Using dried beans instead of canned beans is an easy way to save money since dried beans cost about half the price per serving as canned beans. Cooking dried beans takes several hours but only requires checking on them a couple of times. For use in our meal plans, cook a bag (or two if your pot is large enough) of dried beans and freeze the beans in their own juice in 2 cup portions. Each bag of frozen beans can be used in place of 1 can of beans.
Pinto beans cooked with chopped onion (1-½ onions per pound of beans) are delicious served over cornbread with chopped onion and shredded cheddar cheese on top. Season the beans to taste with salt and pepper after cooking is complete.
How To Cook Dried Beans for the Freezer
- 1 lb. bag dried beans, black, pinto, kidney, etc.
- Rinse beans in a colander and check to be sure there are no stones or other debris. Place beans in a large pot and cover with water so that the water is twice as deep as the beans. Soak for at least 5 hours.
- Drain beans in a colander and rinse pot. Return beans to pot and cook at a simmer until beans are tender, which can be anywhere from 45 minutes to 2 hours depending on the type of bean. Beans can also be cooked in the Instant Pot according to the times listed on their website. If cooking in the IP, be sure to watch the levels of food and water since beans foam while cooking. The inner pot should never be more than ½ full.
- Drain beans, reserving liquid (place colander on a lg. pan or bowl then pour beans into the colander so that the bowl catches the liquid). Separate beans into 2 cup servings in freezer bags. Cover beans in each bag with some of reserved liquid and freeze flat.
Nutrition per serving
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Recipes that use dried beans:
Here are a few of our recipes that freeze well. Give one of these a try or see all of our dried bean recipes.
Hi Mary Ann. I'm Wanda Carter, the author of The Potato Plan. I've been off the internet for quite some time dealing with a combination of personal and medical issues. Aging can be difficult but I still prefer it to the alternative.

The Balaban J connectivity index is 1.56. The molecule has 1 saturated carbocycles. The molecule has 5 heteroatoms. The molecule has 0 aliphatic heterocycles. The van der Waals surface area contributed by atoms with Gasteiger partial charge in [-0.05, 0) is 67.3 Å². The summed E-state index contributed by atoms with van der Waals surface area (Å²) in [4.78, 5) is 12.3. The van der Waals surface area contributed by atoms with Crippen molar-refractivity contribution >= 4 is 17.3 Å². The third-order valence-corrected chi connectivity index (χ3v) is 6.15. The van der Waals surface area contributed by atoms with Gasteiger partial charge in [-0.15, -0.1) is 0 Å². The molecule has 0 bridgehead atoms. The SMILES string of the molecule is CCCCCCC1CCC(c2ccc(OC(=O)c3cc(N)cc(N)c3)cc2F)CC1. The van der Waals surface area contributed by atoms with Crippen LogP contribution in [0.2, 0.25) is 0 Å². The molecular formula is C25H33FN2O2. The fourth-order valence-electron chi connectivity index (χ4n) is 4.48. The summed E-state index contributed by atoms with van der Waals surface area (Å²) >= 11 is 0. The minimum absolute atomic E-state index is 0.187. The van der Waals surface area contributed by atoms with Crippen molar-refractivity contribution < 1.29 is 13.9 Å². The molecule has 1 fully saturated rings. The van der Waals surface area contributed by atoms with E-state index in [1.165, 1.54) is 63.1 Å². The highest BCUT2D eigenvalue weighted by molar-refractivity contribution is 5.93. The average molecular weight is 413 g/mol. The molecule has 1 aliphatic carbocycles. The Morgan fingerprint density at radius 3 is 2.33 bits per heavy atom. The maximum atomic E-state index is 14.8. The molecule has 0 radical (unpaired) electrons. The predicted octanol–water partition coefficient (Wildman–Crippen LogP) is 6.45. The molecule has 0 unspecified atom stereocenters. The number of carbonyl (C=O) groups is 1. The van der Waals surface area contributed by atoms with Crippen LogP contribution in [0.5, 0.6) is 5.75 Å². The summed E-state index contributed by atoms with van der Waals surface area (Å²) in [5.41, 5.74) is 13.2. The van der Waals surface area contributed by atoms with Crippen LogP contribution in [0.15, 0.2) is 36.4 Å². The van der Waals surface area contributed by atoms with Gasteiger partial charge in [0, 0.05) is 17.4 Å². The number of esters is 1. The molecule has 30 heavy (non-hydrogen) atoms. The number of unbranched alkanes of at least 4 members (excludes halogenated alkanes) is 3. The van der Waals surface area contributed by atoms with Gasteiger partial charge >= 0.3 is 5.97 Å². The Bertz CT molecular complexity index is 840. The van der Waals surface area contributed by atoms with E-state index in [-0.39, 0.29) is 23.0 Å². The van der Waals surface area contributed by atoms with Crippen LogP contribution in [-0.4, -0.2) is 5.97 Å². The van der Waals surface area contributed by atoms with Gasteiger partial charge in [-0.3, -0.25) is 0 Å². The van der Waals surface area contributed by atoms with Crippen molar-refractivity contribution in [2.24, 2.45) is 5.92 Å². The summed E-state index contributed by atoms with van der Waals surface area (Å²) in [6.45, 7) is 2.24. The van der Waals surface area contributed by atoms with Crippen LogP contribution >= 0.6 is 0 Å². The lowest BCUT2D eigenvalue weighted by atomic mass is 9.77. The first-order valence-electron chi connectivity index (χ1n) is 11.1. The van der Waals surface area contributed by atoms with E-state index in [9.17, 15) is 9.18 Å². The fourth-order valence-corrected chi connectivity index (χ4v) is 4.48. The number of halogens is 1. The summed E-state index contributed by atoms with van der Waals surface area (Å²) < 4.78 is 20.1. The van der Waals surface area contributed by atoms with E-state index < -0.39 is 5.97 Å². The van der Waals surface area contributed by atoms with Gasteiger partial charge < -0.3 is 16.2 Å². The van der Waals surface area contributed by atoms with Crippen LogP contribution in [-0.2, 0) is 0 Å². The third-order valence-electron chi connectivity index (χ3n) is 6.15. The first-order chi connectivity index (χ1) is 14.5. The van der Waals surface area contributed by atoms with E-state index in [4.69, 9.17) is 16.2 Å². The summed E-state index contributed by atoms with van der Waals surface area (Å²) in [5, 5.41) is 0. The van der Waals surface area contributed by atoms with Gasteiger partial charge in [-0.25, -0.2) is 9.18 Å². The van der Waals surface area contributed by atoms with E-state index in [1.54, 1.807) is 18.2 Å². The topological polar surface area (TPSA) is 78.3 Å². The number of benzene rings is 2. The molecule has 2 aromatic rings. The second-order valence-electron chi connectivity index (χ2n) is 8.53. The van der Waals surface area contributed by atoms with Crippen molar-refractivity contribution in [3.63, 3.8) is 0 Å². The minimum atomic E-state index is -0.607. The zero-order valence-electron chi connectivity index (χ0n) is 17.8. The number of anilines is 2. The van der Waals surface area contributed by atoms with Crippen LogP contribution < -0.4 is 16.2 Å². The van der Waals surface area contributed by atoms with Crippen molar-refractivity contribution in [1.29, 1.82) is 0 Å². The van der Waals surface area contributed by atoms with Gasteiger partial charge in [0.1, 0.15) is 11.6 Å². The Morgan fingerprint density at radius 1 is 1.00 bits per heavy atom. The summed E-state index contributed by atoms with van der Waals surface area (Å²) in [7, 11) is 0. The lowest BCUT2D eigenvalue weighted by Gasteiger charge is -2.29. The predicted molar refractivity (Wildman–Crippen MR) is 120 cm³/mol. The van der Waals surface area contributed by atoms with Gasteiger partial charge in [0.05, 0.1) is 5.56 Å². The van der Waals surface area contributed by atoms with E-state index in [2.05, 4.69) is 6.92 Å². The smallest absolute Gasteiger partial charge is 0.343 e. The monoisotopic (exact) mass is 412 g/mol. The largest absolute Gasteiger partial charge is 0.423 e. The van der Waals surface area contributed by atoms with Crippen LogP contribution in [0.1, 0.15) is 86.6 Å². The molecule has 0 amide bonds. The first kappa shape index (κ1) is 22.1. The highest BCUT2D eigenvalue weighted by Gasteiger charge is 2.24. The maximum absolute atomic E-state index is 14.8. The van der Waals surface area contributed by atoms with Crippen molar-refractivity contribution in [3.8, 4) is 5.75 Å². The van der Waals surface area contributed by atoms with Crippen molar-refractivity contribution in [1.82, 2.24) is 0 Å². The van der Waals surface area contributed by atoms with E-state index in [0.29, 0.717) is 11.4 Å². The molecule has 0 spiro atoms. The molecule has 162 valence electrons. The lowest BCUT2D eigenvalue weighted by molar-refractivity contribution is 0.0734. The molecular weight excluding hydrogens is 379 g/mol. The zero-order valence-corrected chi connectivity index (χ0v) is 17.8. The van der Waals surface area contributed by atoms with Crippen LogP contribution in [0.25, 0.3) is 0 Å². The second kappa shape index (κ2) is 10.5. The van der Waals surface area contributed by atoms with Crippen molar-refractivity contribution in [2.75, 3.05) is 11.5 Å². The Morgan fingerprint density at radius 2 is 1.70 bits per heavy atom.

As my medical issues have affected my abilities in the kitchen, my approach to freezer cooking has, of necessity, had to evolve also. But I'm still doing it and it has been a life-saver many times over.
Like you, I love to cook dried beans and freeze then in single serving portions. For decades I cooked them on the stove like my mother and my grandmothers had done. As it became more difficult to remain on my feet for very long, I began looking for ways to do things in a more hands-off way. I changed to cooking my beans in my slow cooker. Not too long ago I stumbled across some information that made me rethink that method.
As you can see, this comes from a navy website. According to the attribution at the beginning of the article, the information comes from a USDA publication.
Name of the Toxin: Phytohaemagglutinin (Kidney Bean Lectin) In a nutshell, many slow cookers do not reach a temperature high enough to inactivate the toxin.
Here are a couple more links written in more down-to-earth language:
https://en.wikipedia.org/wiki/Phytohaemagglutinin - this includes a number of links to references, including the pdf of the USDA publication.
When I first started to modify my cooking methods, the Instant Pot was new on the market and it intrigued me. I had stopped using my old pressure cooker in the 1970's after my mom's exploded and spewed a whole greasy chicken all over her kitchen walls and ceiling. I knew that the new generation of cookers were safer and I decided to take the plunge. This is now how I cook my beans. The Instant Pot US website has the information on timing for both presoaked and un-soaked beans here: http://instantpot.us/cooking-time/dry-beans-legume-and-lentils/
I hope this information is useful to you.
It's so wonderful to hear from you! I'm sorry to hear about your troubles and hope that things improve for you.
Thank you for the additional information about cooking beans in the slow cooker. I have used the IP to cook beans several times, but I usually use the slow cooker or stovetop. I will definitely read the information about Kidney Bean Lectin—I have never heard of it before—and leave it here for the readers as well. I have a large Crockpot (6 qt) that often overcooks food if I'm not careful, but not all slow cookers heat food that much so I can see where it would be a concern.
Take care, and thanks again!
I don't eat beans very often, but I do like having the prep work done ahead of time. I soak my beans and then freeze them, then they are ready to throw into the crock pot when it's time to cook. I use a different method to quick soak my beans. I take some hot tap water, heat it in the microwave for a couple of minutes, then pour it over the beans. I use enough hot water to cover the beans by about an inch or so. They are soaked and ready to either freeze or cook in about a half hour.
That's a good idea, Jessica. I prefer to have mine cooked before freezing because I have more time when I'm preparing them than I do when I'm putting together a meal, but I can see where this could be helpful. I've never tried soaking them that way, but I usually soak & cook such a large amount at once that heating the water in the microwave would be slower than heating it on the stove top. Thanks for sharing!